In today's Proceedings from the National Academy of Sciences, scientists describe how they transformed stem cells into functioning Leydig cells -- the cells in the testes that produce the male sex hormone.
"Our study provides a way to generate possible transplantation materials for clinical therapies, as well as a path toward testing and developing new drugs," said Vassilios Papadopoulos, dean of the USC School of Pharmacy, who led the research.
Millions - Men - Testosterone - Hypogonadism - Mood
Millions of men have low testosterone, or hypogonadism, which impacts mood, fertility, sexual function, obesity and bone density -- and testosterone replacement therapy is a multibillion-dollar industry. Testosterone tapers off naturally with age but can also decrease suddenly due infections like mumps, or cancer treatment during childhood.
Testosterone replacement therapy -- injected, taken orally or applied as a gel -- reverses many of these symptoms.
Function - Returns - Papadopoulos - Men - Testosterone
"You feel better, you lose weight, erectile function returns," Papadopoulos said. "Men love testosterone."
However, treatment for "low T" is linked to side effects such as infertility, increased risk of prostate cancer and cardiovascular diseases. In addition, topical treatments can rub off on close contacts, inadvertently exposing others to the drug. A transplant of lab-grown testosterone-producing cells, perhaps injected into fatty tissue, could potentially bypass those side effects, researchers say.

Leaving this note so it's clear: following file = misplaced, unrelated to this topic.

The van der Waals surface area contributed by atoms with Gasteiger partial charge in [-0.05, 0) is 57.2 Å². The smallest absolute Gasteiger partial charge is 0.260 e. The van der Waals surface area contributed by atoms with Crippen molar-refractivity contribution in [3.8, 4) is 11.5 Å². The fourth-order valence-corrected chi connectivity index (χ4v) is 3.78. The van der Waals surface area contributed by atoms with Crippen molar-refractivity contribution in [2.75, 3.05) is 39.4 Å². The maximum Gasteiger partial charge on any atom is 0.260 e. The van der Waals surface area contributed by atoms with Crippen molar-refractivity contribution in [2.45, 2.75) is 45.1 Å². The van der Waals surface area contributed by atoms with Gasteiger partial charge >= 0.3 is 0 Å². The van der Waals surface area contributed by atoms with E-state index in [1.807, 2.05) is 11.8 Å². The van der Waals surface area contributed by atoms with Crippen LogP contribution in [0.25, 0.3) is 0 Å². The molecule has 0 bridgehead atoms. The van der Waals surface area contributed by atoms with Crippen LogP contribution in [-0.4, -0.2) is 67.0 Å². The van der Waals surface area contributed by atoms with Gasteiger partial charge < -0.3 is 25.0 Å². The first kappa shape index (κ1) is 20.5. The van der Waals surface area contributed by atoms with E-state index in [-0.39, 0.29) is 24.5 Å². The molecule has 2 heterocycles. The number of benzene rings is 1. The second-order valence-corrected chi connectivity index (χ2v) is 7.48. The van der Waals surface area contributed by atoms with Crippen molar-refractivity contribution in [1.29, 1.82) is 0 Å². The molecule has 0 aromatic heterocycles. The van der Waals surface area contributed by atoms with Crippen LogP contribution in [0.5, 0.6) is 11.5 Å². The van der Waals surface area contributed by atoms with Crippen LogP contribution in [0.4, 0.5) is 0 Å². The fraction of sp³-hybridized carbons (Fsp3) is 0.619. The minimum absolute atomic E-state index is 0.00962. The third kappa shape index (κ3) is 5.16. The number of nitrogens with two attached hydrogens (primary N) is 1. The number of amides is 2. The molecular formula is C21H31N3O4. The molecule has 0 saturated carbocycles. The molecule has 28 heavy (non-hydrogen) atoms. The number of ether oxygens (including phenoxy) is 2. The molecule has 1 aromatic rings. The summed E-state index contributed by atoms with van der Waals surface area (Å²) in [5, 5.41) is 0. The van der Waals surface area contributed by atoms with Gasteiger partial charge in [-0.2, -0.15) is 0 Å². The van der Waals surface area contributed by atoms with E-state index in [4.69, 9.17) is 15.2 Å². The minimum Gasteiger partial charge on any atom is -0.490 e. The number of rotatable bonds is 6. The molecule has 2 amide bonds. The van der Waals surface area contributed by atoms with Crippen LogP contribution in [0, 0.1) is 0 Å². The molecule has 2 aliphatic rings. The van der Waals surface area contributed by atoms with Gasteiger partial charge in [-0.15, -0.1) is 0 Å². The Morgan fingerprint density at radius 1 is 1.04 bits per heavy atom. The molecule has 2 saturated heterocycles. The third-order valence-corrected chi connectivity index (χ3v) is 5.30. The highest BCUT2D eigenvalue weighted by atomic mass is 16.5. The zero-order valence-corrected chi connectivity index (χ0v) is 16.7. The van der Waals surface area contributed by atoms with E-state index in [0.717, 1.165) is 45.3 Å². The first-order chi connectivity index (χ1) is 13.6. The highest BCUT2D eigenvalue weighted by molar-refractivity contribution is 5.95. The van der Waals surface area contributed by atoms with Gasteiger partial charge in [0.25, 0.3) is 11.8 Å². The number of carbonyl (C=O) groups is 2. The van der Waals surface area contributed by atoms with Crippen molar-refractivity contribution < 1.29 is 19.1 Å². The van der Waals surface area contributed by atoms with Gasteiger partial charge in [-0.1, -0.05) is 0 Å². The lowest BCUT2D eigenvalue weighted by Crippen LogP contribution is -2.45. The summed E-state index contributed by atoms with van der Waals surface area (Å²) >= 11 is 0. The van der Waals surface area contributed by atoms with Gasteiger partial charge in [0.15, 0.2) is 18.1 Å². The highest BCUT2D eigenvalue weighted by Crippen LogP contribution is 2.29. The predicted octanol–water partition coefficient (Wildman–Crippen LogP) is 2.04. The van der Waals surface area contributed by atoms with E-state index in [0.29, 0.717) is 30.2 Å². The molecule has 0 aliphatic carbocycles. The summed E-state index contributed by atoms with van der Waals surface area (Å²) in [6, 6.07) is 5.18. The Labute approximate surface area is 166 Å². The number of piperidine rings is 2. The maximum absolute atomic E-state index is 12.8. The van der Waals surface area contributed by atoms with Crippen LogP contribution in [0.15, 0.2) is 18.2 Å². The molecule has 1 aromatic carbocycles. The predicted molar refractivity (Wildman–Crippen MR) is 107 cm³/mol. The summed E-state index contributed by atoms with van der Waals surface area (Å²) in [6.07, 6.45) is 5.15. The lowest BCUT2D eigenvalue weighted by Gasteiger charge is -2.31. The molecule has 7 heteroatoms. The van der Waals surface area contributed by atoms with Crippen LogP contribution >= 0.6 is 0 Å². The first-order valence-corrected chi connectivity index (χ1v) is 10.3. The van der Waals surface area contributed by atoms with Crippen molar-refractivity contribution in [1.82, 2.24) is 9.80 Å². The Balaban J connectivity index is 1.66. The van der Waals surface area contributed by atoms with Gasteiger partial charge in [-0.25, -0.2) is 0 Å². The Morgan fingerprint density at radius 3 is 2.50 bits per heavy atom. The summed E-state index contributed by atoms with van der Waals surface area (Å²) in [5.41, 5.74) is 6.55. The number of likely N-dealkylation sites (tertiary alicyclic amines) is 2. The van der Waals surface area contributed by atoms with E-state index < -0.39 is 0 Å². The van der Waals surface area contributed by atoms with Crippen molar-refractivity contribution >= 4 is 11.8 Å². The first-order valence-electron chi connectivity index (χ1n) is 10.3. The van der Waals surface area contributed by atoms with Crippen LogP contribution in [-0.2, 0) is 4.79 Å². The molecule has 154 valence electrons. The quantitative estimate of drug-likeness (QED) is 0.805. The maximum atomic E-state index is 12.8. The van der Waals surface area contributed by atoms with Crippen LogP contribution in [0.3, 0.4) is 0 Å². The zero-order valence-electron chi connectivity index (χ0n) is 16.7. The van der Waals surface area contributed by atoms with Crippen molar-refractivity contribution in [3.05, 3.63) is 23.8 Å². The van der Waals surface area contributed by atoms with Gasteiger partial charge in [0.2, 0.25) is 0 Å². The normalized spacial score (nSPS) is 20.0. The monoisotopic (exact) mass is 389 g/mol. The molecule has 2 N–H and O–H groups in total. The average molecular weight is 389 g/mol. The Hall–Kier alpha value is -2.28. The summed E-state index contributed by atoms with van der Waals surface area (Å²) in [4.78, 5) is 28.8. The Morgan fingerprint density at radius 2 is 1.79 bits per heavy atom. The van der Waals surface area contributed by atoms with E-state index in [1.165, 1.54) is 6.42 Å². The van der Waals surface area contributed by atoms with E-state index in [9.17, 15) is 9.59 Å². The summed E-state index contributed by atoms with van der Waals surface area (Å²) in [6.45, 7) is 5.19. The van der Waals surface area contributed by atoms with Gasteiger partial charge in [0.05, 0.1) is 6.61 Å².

Attempts - Leydig - Cells - Study - Cells
Previous attempts to cultivate Leydig cells have come up short. In one study, the lab-grown cells produced cortisol, not testosterone, Papadopoulos said. Other experiments have involved stem cells from bone marrow or the umbilical cord; harvesting these cells is more labor-intensive and they do not multiply as well in the lab.
In Papadopoulos's experiment...
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Why do democrats never have to face the reality of what's on the ground, like 2000 years of marriage.